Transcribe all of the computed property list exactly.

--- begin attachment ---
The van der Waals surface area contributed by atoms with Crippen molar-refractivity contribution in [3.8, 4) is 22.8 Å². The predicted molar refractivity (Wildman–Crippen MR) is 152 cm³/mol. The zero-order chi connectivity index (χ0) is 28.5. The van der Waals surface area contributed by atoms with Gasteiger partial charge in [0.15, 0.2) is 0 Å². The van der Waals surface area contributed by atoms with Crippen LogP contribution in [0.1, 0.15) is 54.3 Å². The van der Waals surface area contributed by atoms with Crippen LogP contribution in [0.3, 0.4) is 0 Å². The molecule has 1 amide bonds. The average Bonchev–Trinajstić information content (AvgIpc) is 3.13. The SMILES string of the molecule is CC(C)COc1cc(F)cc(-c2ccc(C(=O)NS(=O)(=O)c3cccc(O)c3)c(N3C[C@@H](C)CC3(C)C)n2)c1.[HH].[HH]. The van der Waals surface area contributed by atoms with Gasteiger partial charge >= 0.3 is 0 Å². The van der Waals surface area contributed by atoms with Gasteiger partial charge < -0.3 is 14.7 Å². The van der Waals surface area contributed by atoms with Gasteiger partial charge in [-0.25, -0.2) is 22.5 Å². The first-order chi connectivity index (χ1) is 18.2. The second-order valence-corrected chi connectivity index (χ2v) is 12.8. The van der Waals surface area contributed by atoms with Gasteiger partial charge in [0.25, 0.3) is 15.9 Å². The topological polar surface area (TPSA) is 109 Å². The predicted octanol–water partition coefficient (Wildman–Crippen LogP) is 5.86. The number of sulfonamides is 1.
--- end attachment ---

The van der Waals surface area contributed by atoms with Crippen molar-refractivity contribution in [3.8, 4) is 22.8 Å². The predicted molar refractivity (Wildman–Crippen MR) is 152 cm³/mol. The zero-order chi connectivity index (χ0) is 28.5. The van der Waals surface area contributed by atoms with Gasteiger partial charge in [0.15, 0.2) is 0 Å². The van der Waals surface area contributed by atoms with Crippen LogP contribution in [0.1, 0.15) is 54.3 Å². The van der Waals surface area contributed by atoms with Crippen LogP contribution in [0.3, 0.4) is 0 Å². The molecule has 1 amide bonds. The average Bonchev–Trinajstić information content (AvgIpc) is 3.13. The SMILES string of the molecule is CC(C)COc1cc(F)cc(-c2ccc(C(=O)NS(=O)(=O)c3cccc(O)c3)c(N3C[C@@H](C)CC3(C)C)n2)c1.[HH].[HH]. The van der Waals surface area contributed by atoms with Gasteiger partial charge >= 0.3 is 0 Å². The van der Waals surface area contributed by atoms with Gasteiger partial charge < -0.3 is 14.7 Å². The van der Waals surface area contributed by atoms with Gasteiger partial charge in [-0.25, -0.2) is 22.5 Å². The first-order chi connectivity index (χ1) is 18.2. The second-order valence-corrected chi connectivity index (χ2v) is 12.8. The van der Waals surface area contributed by atoms with Gasteiger partial charge in [0.25, 0.3) is 15.9 Å². The topological polar surface area (TPSA) is 109 Å². The predicted octanol–water partition coefficient (Wildman–Crippen LogP) is 5.86. The number of sulfonamides is 1.